|Ken, Jamie and Craig on the Milennium Force|
There were more roller coasters on our recent vacation than just the ones at Cedar Point (amusement park). As you all know, you can't just leave your CFS at home when you go away. It accompanied us on our 3-week trip, like a 5th member of our family.
Jamie, our 17-year old son, and I both managed pretty well, considering how difficult ME/CFS can make things and how bad this past year has been for Jamie. We both were very active and enjoyed hikes, swims, rock climbing, and yes, even roller coasters! But we both had plenty of low points, too, including a day for each of us when we hit rock-bottom.
|On Top of Mt. Baldy, Indiana Dunes National Lakeshore|
Let's start with the highlights - they're so much more fun! We were away from home for three weeks and drove over 3000 miles, camping in our pop-up trailer along the way. We swam in ice cold Lake Michigan and climbed a giant sand dune at Indiana Dunes National Lakeshore. We climbed 223 stone steps to the top of Mill Bluff in Wisconsin. We went to all of our favorite places in Custer State Park in South Dakota, including scrambling up the rocks at Sylvan Lake and the Needles. We hiked our favorite hike at Badlands National Park, the 1.5 mile Notch Trail, including climbing a rickety ladder up the rock formations. Retracing our steps from 10 years ago, we hiked the Balanced Rock Trail at Devil's Lake State Park in Wisconsin, climbing to the top of a boulder-strewn bluff. And, perhaps most amazing of all, we spent a day at an amusement park in 95 degree heat, riding rides until 4 pm (without a nap for me!).
|On Top of the Rocks at Sylvan Lake, Custer State Park, SD|
Jamie, who has not yet consented to wearing a heart rate monitor, experienced lots of push-and-crash cycles on the trip. He'd do whatever he wanted on the active days, hike as much as he could, just let loose and enjoy the freedom; then he'd spend the next day or two in the car or lying on his bed in the camper, reading (which he loves to do) and waiting for the resulting crash to pass. So, he had probably about an equal number of good and bad days, but his crashes never lasted for more than a couple of days and then he'd be back on his feet.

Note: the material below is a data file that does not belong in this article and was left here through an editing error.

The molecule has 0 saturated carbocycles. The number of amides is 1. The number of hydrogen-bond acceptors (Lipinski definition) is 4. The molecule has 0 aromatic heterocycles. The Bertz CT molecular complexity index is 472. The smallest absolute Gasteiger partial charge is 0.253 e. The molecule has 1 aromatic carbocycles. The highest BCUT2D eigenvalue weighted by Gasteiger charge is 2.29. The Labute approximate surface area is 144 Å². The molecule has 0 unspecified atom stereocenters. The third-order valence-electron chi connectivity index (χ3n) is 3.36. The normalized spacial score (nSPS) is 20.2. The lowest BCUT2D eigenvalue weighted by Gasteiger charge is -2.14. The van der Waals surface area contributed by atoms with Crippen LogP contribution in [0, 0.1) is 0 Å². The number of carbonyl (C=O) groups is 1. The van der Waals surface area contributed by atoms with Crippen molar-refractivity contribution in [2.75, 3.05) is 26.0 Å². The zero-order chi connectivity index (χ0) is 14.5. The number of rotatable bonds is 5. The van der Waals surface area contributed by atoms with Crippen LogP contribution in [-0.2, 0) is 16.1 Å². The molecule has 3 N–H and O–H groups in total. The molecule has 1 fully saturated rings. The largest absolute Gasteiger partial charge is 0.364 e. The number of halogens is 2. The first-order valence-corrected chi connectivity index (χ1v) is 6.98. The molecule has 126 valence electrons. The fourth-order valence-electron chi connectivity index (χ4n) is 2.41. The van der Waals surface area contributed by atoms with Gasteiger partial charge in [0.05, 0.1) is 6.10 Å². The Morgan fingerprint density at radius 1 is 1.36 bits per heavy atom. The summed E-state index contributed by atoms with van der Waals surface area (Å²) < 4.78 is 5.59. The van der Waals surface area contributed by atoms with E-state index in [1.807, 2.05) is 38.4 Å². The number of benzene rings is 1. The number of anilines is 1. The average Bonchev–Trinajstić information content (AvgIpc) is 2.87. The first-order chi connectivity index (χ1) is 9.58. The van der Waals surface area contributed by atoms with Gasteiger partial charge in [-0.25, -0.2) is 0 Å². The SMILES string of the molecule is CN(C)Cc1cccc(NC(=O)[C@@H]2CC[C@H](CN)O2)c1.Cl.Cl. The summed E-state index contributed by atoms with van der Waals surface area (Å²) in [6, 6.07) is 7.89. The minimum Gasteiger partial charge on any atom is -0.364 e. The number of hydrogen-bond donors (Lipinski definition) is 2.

|On Top of The Needles, Custer State Park, SD|
He hit bottom, though, one day when his light sensitivity (a symptom of his Lyme disease) was especially bad, and it set off a severe headache (the fact that he'd gone hiking twice the day before may have had an impact, too!). He gets these headaches sometimes; they are debilitating, and nothing gets rid of them but rest, quiet, and dark. But this one kept getting worse, until he mentioned he also felt nauseous. He took some ibuprofen for the headache, and, while we were out picking up our aunt for a visit, he vomited it back up. For the first time, we realized that these really severe headaches that hit him are probably migraines. He spent the rest of the evening wrapped in his blanket on the sofa in the camper, eyes closed, not reading, and absolutely miserable - he missed dinner, his aunt's visit, and the campfire. Fortunately, he felt fine the next day.
|The Notch Trail, Badlands National Park|
Of course, my thoughts that day, though overwrought and overwhelming, were essentially correct. I can't escape from ME/CFS for even 10 minutes. I know I am blessed that certain treatments have helped to improve my quality of life and allow me to do more, and, believe me, I am grateful for that. But, even with those improvements, it is still a struggle every single hour of every single day to live with this illness...even in the midst of a wonderful family vacation. All we can do is take it one day at a time (one hour at a time), cherish the good times, and wait patiently through the bad days.
|A Great View of Devil's Lake from the Balanced Rock Trail, WI|